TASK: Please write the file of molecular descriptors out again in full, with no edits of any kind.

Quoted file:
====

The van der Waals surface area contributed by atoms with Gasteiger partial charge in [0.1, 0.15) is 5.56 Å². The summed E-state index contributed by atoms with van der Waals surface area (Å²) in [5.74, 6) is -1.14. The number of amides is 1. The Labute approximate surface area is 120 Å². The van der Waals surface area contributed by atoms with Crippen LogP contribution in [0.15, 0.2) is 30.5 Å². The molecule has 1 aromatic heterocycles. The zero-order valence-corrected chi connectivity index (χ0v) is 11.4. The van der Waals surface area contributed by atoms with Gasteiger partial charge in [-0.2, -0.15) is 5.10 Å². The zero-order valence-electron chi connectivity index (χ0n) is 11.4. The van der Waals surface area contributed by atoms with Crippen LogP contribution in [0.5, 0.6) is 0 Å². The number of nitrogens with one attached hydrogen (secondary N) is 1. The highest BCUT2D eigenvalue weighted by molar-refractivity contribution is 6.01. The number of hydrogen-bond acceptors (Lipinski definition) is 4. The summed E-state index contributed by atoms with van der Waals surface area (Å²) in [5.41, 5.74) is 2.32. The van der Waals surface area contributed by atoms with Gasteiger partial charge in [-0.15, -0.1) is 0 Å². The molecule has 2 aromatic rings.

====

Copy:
The van der Waals surface area contributed by atoms with Gasteiger partial charge in [0.1, 0.15) is 5.56 Å². The summed E-state index contributed by atoms with van der Waals surface area (Å²) in [5.74, 6) is -1.14. The number of amides is 1. The Labute approximate surface area is 120 Å². The van der Waals surface area contributed by atoms with Crippen LogP contribution in [0.15, 0.2) is 30.5 Å². The molecule has 1 aromatic heterocycles. The zero-order valence-corrected chi connectivity index (χ0v) is 11.4. The van der Waals surface area contributed by atoms with Gasteiger partial charge in [-0.2, -0.15) is 5.10 Å². The zero-order valence-electron chi connectivity index (χ0n) is 11.4. The van der Waals surface area contributed by atoms with Crippen LogP contribution in [0.5, 0.6) is 0 Å². The number of nitrogens with one attached hydrogen (secondary N) is 1. The highest BCUT2D eigenvalue weighted by molar-refractivity contribution is 6.01. The number of hydrogen-bond acceptors (Lipinski definition) is 4. The summed E-state index contributed by atoms with van der Waals surface area (Å²) in [5.41, 5.74) is 2.32. The van der Waals surface area contributed by atoms with Gasteiger partial charge in [-0.15, -0.1) is 0 Å². The molecule has 2 aromatic rings.